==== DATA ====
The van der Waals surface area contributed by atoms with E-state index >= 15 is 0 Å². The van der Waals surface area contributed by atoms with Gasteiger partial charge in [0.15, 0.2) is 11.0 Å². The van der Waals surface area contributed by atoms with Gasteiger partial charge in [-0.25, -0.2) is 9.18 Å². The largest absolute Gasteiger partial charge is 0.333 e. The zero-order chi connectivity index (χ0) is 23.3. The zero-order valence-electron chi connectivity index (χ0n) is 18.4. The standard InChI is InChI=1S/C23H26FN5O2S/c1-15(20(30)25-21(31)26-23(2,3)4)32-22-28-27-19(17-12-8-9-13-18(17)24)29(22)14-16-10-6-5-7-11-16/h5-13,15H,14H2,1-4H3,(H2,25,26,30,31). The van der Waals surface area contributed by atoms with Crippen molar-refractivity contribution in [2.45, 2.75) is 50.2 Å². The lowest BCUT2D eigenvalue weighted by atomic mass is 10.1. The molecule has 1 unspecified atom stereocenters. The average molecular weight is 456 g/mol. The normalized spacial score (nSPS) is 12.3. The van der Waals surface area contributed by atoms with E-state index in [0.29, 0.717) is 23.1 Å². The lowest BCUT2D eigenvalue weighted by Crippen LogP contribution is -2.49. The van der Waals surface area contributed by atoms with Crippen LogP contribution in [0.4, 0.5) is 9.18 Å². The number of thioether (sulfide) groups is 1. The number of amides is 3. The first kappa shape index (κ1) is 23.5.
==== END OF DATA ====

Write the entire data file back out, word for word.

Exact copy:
The van der Waals surface area contributed by atoms with E-state index >= 15 is 0 Å². The van der Waals surface area contributed by atoms with Gasteiger partial charge in [0.15, 0.2) is 11.0 Å². The van der Waals surface area contributed by atoms with Gasteiger partial charge in [-0.25, -0.2) is 9.18 Å². The largest absolute Gasteiger partial charge is 0.333 e. The zero-order chi connectivity index (χ0) is 23.3. The zero-order valence-electron chi connectivity index (χ0n) is 18.4. The standard InChI is InChI=1S/C23H26FN5O2S/c1-15(20(30)25-21(31)26-23(2,3)4)32-22-28-27-19(17-12-8-9-13-18(17)24)29(22)14-16-10-6-5-7-11-16/h5-13,15H,14H2,1-4H3,(H2,25,26,30,31). The van der Waals surface area contributed by atoms with Crippen molar-refractivity contribution in [2.45, 2.75) is 50.2 Å². The lowest BCUT2D eigenvalue weighted by atomic mass is 10.1. The molecule has 1 unspecified atom stereocenters. The average molecular weight is 456 g/mol. The normalized spacial score (nSPS) is 12.3. The van der Waals surface area contributed by atoms with E-state index in [0.29, 0.717) is 23.1 Å². The lowest BCUT2D eigenvalue weighted by Crippen LogP contribution is -2.49. The van der Waals surface area contributed by atoms with Crippen LogP contribution in [0.4, 0.5) is 9.18 Å². The number of thioether (sulfide) groups is 1. The number of amides is 3. The first kappa shape index (κ1) is 23.5.